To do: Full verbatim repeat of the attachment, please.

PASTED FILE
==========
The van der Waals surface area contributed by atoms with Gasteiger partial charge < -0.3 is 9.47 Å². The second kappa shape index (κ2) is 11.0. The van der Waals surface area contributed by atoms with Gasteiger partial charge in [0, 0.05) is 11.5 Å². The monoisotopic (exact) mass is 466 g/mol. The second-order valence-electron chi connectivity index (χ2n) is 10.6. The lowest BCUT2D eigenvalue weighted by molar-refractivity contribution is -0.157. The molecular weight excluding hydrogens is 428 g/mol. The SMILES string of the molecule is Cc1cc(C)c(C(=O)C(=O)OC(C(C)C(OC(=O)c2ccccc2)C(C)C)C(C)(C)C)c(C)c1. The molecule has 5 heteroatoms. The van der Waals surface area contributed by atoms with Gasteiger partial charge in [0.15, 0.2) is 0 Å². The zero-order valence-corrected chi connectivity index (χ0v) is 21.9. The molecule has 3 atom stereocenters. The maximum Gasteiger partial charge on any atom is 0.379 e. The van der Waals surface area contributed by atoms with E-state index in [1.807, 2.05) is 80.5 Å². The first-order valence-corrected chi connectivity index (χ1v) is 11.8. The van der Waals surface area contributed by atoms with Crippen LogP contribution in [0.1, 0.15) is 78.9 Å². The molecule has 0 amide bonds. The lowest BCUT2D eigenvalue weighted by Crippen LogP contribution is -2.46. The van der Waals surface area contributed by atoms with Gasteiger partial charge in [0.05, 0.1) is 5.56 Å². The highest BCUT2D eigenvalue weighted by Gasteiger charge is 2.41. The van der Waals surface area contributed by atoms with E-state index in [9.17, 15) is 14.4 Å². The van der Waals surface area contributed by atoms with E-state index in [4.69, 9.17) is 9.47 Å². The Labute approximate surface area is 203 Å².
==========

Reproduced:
The van der Waals surface area contributed by atoms with Gasteiger partial charge < -0.3 is 9.47 Å². The second kappa shape index (κ2) is 11.0. The van der Waals surface area contributed by atoms with Gasteiger partial charge in [0, 0.05) is 11.5 Å². The monoisotopic (exact) mass is 466 g/mol. The second-order valence-electron chi connectivity index (χ2n) is 10.6. The lowest BCUT2D eigenvalue weighted by molar-refractivity contribution is -0.157. The molecular weight excluding hydrogens is 428 g/mol. The SMILES string of the molecule is Cc1cc(C)c(C(=O)C(=O)OC(C(C)C(OC(=O)c2ccccc2)C(C)C)C(C)(C)C)c(C)c1. The molecule has 5 heteroatoms. The van der Waals surface area contributed by atoms with Gasteiger partial charge in [0.15, 0.2) is 0 Å². The zero-order valence-corrected chi connectivity index (χ0v) is 21.9. The molecule has 3 atom stereocenters. The maximum Gasteiger partial charge on any atom is 0.379 e. The van der Waals surface area contributed by atoms with E-state index in [1.807, 2.05) is 80.5 Å². The first-order valence-corrected chi connectivity index (χ1v) is 11.8. The van der Waals surface area contributed by atoms with Crippen LogP contribution in [0.1, 0.15) is 78.9 Å². The molecule has 0 amide bonds. The lowest BCUT2D eigenvalue weighted by Crippen LogP contribution is -2.46. The van der Waals surface area contributed by atoms with Gasteiger partial charge in [0.05, 0.1) is 5.56 Å². The highest BCUT2D eigenvalue weighted by Gasteiger charge is 2.41. The van der Waals surface area contributed by atoms with E-state index in [9.17, 15) is 14.4 Å². The van der Waals surface area contributed by atoms with E-state index in [4.69, 9.17) is 9.47 Å². The Labute approximate surface area is 203 Å².